Transitions between sectors can be accomplished similar to transitions between cameras. For example, the assembled video can simply switch from sector to sector to sector much in the way that a normal video production switches from camera to camera. Fades, wipes or other transition effects can be added to enhance the finished product.

FIG. 6 is a diagram illustrating an example of frame data from one of a plurality of sectors 322 selected in accordance with one embodiment of the invention. Referring now to FIG. 6, the illustrated sector 322 is center sector 322 in FIG. 5. FIG. 6 illustrates, accordingly, the video sequence that would be provided when this sector is selected for assembly into the final assembly sequence.

In another embodiment, rather than dividing image sensor 320 into a group of sectors, the subject can be “followed” across the image sensor. For example, in one embodiment a subset of pixels can be selected as an area of pixels around the position of the subject as he, she or it traverses the area covered by the image sensor. Additionally, as the subject moves, the area of pixels moves with the subject. For example, a window 332 of pixels can be defined in the frame selected such that the subject is approximately centered in the window 332. In one embodiment, window 332 can be chosen as having a predefined aspect ratio. For clarity of illustration, only one of windows 332 includes the reference number on the figure. As the subject moves across the geography covered by image sensor 320 the window 332 moves as well thereby keeping the subject in the frame of selected data. Accordingly, in one embodiment, x-y or other locational pixel information can be used when retrieving video information corresponding to the tracking data.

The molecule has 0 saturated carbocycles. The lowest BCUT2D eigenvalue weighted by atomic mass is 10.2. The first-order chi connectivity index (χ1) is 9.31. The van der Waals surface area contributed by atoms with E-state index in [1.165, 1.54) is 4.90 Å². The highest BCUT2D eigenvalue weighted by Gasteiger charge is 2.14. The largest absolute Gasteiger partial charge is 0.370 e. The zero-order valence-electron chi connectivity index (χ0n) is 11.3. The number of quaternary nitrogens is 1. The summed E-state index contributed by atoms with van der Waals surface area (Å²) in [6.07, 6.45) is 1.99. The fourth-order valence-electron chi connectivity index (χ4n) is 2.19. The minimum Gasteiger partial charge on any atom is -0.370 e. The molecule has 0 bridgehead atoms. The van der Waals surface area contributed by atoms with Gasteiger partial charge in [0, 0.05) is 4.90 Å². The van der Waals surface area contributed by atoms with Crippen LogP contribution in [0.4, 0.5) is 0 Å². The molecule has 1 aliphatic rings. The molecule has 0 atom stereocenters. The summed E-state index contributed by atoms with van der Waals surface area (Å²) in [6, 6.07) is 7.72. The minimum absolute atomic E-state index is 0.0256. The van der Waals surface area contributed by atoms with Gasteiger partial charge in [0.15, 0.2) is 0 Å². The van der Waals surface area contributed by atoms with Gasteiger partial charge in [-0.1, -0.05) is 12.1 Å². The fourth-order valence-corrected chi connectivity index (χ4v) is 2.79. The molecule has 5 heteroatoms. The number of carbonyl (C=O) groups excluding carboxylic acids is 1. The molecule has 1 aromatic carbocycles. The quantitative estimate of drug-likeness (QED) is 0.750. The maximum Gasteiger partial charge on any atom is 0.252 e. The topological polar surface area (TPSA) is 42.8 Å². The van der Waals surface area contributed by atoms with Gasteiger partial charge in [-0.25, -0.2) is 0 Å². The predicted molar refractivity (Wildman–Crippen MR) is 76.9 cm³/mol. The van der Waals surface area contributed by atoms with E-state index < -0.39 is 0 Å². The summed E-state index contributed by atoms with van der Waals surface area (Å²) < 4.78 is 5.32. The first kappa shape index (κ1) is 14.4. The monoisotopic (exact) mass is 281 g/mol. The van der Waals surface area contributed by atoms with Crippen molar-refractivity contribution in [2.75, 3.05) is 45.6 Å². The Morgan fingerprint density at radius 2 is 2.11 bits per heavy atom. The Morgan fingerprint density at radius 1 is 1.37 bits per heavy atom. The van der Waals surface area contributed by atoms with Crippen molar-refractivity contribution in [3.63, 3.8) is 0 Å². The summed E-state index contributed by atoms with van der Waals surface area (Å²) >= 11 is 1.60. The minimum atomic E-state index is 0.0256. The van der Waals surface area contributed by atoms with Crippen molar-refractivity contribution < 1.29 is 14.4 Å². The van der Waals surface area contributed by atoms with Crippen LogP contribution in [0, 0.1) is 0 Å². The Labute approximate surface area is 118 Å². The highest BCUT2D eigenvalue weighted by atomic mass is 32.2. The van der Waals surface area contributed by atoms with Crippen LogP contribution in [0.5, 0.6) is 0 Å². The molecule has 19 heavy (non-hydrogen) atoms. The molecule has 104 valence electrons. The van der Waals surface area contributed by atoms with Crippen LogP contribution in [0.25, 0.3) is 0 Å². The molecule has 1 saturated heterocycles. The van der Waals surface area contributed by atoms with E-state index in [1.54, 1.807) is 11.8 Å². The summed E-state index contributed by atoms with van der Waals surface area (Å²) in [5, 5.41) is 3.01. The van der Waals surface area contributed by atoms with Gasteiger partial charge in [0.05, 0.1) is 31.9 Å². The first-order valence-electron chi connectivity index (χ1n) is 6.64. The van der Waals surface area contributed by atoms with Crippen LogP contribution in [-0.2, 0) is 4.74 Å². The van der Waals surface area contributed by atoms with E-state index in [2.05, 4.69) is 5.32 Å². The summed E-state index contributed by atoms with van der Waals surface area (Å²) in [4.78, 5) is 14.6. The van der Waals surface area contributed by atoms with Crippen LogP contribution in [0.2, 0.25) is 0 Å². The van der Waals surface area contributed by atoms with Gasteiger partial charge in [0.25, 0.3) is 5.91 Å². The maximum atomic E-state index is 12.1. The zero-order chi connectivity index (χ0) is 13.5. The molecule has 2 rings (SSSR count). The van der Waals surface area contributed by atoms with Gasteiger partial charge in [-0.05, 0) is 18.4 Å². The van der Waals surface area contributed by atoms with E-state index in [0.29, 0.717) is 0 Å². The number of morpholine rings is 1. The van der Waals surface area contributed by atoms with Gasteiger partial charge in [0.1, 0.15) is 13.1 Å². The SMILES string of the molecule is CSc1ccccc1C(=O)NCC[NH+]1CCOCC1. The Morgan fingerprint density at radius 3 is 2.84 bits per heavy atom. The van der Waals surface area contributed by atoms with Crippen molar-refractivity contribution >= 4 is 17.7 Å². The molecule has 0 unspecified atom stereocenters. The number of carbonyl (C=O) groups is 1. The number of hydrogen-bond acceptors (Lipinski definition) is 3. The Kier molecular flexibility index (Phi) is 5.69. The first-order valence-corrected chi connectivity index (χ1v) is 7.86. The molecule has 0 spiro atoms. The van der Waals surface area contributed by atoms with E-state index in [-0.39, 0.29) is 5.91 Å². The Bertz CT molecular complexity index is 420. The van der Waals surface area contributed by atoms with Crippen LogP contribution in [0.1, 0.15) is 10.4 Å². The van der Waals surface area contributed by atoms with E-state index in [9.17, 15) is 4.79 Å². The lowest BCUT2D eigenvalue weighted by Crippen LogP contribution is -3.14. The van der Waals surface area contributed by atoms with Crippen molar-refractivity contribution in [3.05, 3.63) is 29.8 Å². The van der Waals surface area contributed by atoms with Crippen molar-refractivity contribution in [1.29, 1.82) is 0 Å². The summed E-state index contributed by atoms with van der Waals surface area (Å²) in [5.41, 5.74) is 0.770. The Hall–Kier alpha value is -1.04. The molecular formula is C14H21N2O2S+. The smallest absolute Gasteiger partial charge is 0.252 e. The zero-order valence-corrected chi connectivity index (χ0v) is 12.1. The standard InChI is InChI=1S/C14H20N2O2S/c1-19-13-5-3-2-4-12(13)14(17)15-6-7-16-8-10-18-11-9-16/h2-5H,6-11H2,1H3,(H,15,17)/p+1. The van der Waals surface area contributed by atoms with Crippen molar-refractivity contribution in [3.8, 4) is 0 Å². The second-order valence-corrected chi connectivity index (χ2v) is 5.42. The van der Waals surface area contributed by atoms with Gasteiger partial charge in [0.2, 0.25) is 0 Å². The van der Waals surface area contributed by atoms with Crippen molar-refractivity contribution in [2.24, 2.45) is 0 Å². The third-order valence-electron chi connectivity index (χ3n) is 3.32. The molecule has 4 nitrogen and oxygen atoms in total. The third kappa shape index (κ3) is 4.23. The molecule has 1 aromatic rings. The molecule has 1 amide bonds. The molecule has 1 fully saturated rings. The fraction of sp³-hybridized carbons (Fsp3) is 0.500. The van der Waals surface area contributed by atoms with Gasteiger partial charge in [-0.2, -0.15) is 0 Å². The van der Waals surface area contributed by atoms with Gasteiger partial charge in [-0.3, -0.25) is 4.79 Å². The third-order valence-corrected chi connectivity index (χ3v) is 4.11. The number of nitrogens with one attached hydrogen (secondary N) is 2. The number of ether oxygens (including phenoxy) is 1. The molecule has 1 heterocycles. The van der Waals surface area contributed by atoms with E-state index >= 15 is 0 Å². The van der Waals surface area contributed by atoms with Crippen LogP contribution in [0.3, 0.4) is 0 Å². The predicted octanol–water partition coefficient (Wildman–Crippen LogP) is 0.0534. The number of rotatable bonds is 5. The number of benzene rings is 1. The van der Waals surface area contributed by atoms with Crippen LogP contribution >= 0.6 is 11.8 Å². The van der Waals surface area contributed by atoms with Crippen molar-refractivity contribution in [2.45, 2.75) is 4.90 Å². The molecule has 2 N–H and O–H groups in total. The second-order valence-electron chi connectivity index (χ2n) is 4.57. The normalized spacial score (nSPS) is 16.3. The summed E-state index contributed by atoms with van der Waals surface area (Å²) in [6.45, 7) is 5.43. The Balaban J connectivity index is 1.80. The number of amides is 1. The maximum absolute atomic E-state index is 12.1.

FIG. 7 is a diagram illustrating an example of a plurality of successive windows 332 defined across image sensor 320 corresponding to the location of the subject in the area of coverage. The windows 332 preferably conform to the final aspect ratio of the assembled sequence so that they do not introduce an undue amount of distortion. In one embodiment, the subsets 332 can be defined by two-dimensional pixel-coordinate ranges or other definitional parameters. Additionally, windows of other shapes can be provided. In another embodiment, window sizing can be configured to change depending on a plurality of factors such as, for example, number of subjects in the frame, proximity of the subjects to one another, proximity of the subject to the camera and so on. For example, as the subject moves closer to the camera, with a fixed optical focal length, the subject would tend to occupy more of the frame. Accordingly, the subset 322 would be selected to cover a larger image sensor area as the subject moves closer. Knowledge regarding the size of the subject, focal length of the system, position of the subject and the like can be used to facilitate the calculation.